Minimum Information about the Genome Sequence (MIGS) is provided in Table 1. Figure 2 shows the phylogenetic neighborhood of R. l. trifolii strain SRDI565 in a 16S rRNA sequence based tree. This strain clusters closest to R. l. trifolii T24 and Rhizobium leguminosarum bv. phaseoli RRE6 with 99.8% and 99.6% sequence identity, respectively.
Growth conditions and DNA isolation
Rhizobium leguminosarum bv. trifolii strain SRDI565 was cultured to mid logarithmic phase in 60 ml of TY rich media  on a gyratory shaker at 28°C. DNA was isolated from the cells using a CTAB (Cetyl trimethyl ammonium bromide) bacterial genomic DNA isolation method .
Genome sequencing and assembly
The genome of Rhizobium leguminosarum bv. trifolii strain SRDI565 was sequenced at the Joint Genome Institute (JGI) using Illumina  data. An Illumina short-insert paired-end library with an average insert size of 243 ± 58 bp was used to generate 18,700,764 reads and an Illumina long-insert paired-end library with an average insert size of 8,446 ± 2,550 bp was used to generate 21,538,802 reads totalling 6,036 Mbp of Illumina data (unpublished, Feng Chen).
All general aspects of library construction and sequencing performed at the JGI can be found at the JGI user homepage . The initial draft assembly contained 22 contigs in 16 scaffolds. The initial draft data was assembled with Allpaths, version 39750, and the consensus was computationally shredded into 10 Kb overlapping fake reads (shreds). The Illumina draft data was also assembled with Velvet, version 1.1.05 , and the consensus sequences were computationally shredded into 1.5 Kb overlapping fake reads (shreds). The Illumina draft data was assembled again with Velvet using the shreds from the first Velvet assembly to guide the next assembly. The consensus from the second VELVET assembly was shredded into 1.5 Kb overlapping fake reads. The fake reads from the Allpaths assembly and both Velvet assemblies and a subset of the Illumina CLIP paired-end reads were assembled using parallel phrap, version 4.24 (High Performance Software, LLC). Possible mis-assemblies were corrected with manual editing in Consed [36–38]. Gap closure was accomplished using repeat resolution software (Wei Gu, unpublished), and sequencing of bridging PCR fragments with PacBio (unpublished, Cliff Han) technology. For improved high quality draft, 4 PCR PacBio consensus sequences were completed to close gaps and to raise the quality of the final sequence. The estimated total size of the genome is 7 Mb and the final assembly is based on 6,036 Mb of Illumina draft data, which provides an average 862× coverage of the genome.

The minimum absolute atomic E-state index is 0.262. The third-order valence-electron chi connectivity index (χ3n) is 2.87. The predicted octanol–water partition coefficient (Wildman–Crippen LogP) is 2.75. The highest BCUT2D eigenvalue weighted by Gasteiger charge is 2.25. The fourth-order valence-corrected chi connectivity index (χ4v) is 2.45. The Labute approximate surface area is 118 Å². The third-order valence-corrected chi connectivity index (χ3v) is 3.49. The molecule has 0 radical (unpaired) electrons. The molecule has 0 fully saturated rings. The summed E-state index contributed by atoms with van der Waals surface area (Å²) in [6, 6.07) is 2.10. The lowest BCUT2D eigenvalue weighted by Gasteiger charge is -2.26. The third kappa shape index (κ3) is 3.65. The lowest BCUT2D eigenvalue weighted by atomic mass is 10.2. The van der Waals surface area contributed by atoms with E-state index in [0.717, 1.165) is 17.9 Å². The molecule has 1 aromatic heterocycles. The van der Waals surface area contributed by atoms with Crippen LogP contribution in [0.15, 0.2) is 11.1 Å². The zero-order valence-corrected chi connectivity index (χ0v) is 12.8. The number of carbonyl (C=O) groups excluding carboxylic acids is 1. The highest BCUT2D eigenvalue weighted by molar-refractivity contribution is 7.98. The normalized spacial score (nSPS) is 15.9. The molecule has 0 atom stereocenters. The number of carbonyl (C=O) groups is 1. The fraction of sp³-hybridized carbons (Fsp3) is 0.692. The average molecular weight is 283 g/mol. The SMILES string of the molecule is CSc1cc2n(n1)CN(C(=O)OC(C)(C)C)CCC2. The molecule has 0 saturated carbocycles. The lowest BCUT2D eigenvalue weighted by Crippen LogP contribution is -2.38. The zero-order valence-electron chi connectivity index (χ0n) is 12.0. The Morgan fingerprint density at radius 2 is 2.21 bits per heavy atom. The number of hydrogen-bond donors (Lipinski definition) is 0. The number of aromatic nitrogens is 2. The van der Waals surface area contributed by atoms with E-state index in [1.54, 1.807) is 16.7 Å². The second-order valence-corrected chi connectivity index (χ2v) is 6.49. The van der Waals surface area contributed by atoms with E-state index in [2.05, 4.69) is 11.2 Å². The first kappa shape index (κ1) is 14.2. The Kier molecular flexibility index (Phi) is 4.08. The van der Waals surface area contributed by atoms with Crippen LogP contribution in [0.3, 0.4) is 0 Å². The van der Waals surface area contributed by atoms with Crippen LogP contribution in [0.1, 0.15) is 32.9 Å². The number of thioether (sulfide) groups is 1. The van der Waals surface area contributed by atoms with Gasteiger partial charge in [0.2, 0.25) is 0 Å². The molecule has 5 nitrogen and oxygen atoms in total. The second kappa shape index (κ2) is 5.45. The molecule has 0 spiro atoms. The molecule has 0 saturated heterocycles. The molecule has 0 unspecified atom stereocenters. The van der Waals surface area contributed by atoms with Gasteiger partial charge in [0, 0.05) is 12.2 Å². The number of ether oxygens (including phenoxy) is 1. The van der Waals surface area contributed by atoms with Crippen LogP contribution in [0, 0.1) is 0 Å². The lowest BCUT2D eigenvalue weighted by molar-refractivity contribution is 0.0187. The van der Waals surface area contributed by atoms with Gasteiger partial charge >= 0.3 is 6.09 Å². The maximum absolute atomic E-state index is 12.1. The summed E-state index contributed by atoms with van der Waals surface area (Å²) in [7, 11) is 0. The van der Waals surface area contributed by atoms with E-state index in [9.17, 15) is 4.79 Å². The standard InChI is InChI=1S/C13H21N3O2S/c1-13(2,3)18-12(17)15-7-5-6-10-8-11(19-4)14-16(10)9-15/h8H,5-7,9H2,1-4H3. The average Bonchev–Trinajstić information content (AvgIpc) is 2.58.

Genes were identified using Prodigal  as part of the DOE-JGI annotation pipeline , followed by a round of manual curation using the JGI GenePRIMP pipeline . The predicted CDSs were translated and used to search the National Center for Biotechnology Information (NCBI) non-redundant database, UniProt, TIGRFam, Pfam, PRIAM, KEGG, COG, and InterPro databases. These data sources were combined to assert a product description for each predicted protein. Non-coding genes and miscellaneous features were predicted using tRNAscan-SE , RNAMMer , Rfam , TMHMM , and SignalP . Additional gene prediction analyses and functional annotation were performed within the Integrated Microbial Genomes (IMG-ER) platform [47,48].
The genome is 6,905,599 nucleotides with 60.67% GC content (Table 4) and comprised of 7 scaffolds (Figures 3,4,5,6,7,8, and 9) of 7 contigs. From a total of 6,836 genes, 6,750 were protein encoding and 86 RNA-only encoding genes. The majority of genes (77.98%) were assigned a putative function whilst the remaining genes were annotated as hypothetical. The distribution of genes into COGs functional categories is presented in Table 5.
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This work was performed under the auspices of the US Department of Energy’s Office of Science, Biological and Environmental Research Program, and by the University of California, Lawrence Berkeley National Laboratory under contract No. DE-AC02-05CH11231, Lawrence Livermore National Laboratory under Contract No. DE-AC52-07NA27344, and Los Alamos National Laboratory under contract No. DE-AC02-06NA25396. We gratefully acknowledge the funding received from the Murdoch University Strategic Research Fund through the Crop and Plant Research Institute (CaPRI) and the Centre for Rhizobium Studies (CRS) at Murdoch University and the GRDC National Rhizobium Program (UMU00032). The authors would like to thank the Australia-China Joint Research Centre for Wheat Improvement (ACCWI) and SuperSeed Technologies (SST) for financially supporting Mohamed Ninawi’s PhD project.